With Bears QB Justin Fields improving, GM adds weapon in WR Chase Claypool

LAKE FOREST, Ill. -- Chicago Bears general manager Ryan Poles' first two moves ahead of Tuesday's trade deadline marked the end of his roster teardown. Out went two veteran defenders who did not fit into the Bears' long-term plans -- defensive end Robert Quinn and linebacker Roquan Smith -- in came draft capital to help Chicago build around quarterback Justin Fields.

The Bears gave themselves a head start Tuesday when they acquired wide receiver Chase Claypool from the Pittsburgh Steelers in exchange for a 2023 second-round pick. The steep price of sending their own second-round pick, which could be a top-40 selection, versus the second-rounder they received from Baltimore in the Smith trade -- potentially top 60 -- reflected Poles' urgency in getting Fields a receiver.

"I've really liked the way that our offense is starting to come together and move," Poles said Wednesday. "I like the way Justin is trending, and I think adding another big body who's physical, explosive, great leaping ability, can stretch the field but also is violent with the ball in his hands, as well as a blocker, I think that enhances everyone around him."

Fields has made significant strides since Week 7 in areas like passer rating (72.7 in weeks 1-6 and 103.4 in weeks 7-8) and completion percentage (55% to 68%). He helped the Bears' offense put up 33 and 29 points on the road at New England and Dallas, and had 211 scrimmage yards and three touchdowns against the Cowboys.

The quarterback's improvement motivated the Bears to do what they could from a roster-building perspective to aid his development. Claypool, a 2020 second-round pick, is under contract through the 2023 season.

A look at the underwhelming list of pending free agent receivers, including Nelson Agholor, JuJu Smith-Schuster, Allen Lazard and Mecole Hardman, influenced Poles' decision to act now.

"... You have to do a little bit of forecasting and looking down the road," Poles said. "Not to say that there's not good players there. I just didn't feel comfortable with not being a little bit more aggressive at this point."

The Bears have the 32nd-ranked passing offense and rank 26th in explosive plays (20 or more yards). The lack of those plays is a byproduct of drops, not a lack of attempts.

Through eight games, Darnell Mooney leads the Bears in receiving despite having just 25 catches (tied for 73rd in the NFL) for 364 yards (45th) and zero touchdowns.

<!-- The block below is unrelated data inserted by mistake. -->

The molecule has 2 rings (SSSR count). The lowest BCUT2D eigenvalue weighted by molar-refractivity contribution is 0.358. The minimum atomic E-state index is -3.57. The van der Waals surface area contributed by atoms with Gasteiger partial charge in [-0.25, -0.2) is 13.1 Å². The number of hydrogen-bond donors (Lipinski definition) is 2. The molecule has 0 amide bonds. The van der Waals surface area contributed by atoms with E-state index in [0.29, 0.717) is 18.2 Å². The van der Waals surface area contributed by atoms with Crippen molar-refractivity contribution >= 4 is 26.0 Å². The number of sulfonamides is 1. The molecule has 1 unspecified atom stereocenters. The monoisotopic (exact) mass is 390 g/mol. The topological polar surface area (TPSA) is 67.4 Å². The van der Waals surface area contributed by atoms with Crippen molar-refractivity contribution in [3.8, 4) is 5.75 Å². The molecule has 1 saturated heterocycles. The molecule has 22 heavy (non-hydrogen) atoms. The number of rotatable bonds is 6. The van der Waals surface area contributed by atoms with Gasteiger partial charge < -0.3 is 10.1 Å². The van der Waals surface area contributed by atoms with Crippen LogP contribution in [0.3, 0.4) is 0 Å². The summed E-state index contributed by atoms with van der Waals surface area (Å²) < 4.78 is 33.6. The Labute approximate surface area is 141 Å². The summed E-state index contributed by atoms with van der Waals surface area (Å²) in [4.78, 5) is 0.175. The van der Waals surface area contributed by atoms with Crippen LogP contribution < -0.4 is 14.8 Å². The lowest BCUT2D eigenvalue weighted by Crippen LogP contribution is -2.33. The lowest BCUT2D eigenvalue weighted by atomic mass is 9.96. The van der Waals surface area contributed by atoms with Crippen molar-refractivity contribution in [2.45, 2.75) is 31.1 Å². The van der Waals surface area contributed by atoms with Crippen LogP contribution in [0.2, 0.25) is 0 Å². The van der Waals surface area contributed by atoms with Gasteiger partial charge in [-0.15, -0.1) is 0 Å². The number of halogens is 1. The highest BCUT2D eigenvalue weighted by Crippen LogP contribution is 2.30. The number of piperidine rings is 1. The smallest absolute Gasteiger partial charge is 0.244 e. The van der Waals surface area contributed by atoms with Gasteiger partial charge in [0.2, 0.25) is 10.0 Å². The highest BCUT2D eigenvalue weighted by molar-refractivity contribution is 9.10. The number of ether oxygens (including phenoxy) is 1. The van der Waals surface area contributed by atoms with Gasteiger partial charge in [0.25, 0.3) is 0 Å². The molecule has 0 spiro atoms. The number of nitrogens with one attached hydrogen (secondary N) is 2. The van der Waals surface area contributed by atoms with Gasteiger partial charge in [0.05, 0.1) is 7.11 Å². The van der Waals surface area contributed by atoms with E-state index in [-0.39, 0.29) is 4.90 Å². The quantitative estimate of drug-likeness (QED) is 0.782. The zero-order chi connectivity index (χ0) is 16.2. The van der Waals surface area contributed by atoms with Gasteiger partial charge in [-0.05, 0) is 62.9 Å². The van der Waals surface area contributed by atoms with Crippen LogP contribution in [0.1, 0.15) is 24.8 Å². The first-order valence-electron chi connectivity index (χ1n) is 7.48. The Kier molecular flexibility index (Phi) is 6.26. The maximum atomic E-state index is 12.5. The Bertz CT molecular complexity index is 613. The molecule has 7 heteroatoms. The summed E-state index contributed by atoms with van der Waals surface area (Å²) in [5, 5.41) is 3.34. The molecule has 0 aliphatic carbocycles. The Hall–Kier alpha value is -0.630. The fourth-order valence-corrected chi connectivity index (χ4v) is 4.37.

The 6-foot-4, 238-pound Claypool has established himself as a speedy vertical threat. Adding another big-body receiver, like 6-4, 225-pound N'Keal Harry, whom the Bears traded for over the summer, was a priority at the deadline.

"We like big targets because they're viable on third down, [and goal-line] situations," coach Matt Eberflus said. "And they're always open because of their catch radius."

Claypool has run the fifth-most go routes of any receiver since 2020, according to Zebra Technologies statistics. Fields has targeted go routes on 11% of his career pass attempts, the league's eighth-highest rate since 2021.

"Just throw it to him, I guess," Fields said. "Let it fly."

Claypool has 153 catches for 2,044 yards and 12 touchdowns over his career, with 10 of his touchdowns coming as a rookie. But he has just 32 catches for 311 yards and a TD this season. A move back outside comes as a welcomed change of scenery.

"I tried a new position this year in the slot," Claypool said. "I was outside for my first two years. [The slot] wasn't quite the best fit, but it wasn't the worst, either. I think maybe it actually helped me in terms of playing all three positions on the field."

The Bears' offense is making strides at a time when Fields and Mooney are developing a consistent connection. An increased workload for Harry is also starting to take shape. Harry played 63% of snaps in Dallas and caught a 17-yard touchdown.

Offensive coordinator Luke Getsy has more options in the passing game than he did before this trade. Coupling Claypool with Harry gives the Bears two potentially difficult matchups on the outside. Folding Mooney into the mix by moving him back into the slot has the potential to change the Bears' passing game.

"That would make everybody dangerous," Mooney said. "Just pick your poison [of] who you want to take away. We've got the big-body guys out wide, I'm the little shifty guy in the middle; I can make some contested jump-ball catches. It would make everything a lot more dangerous."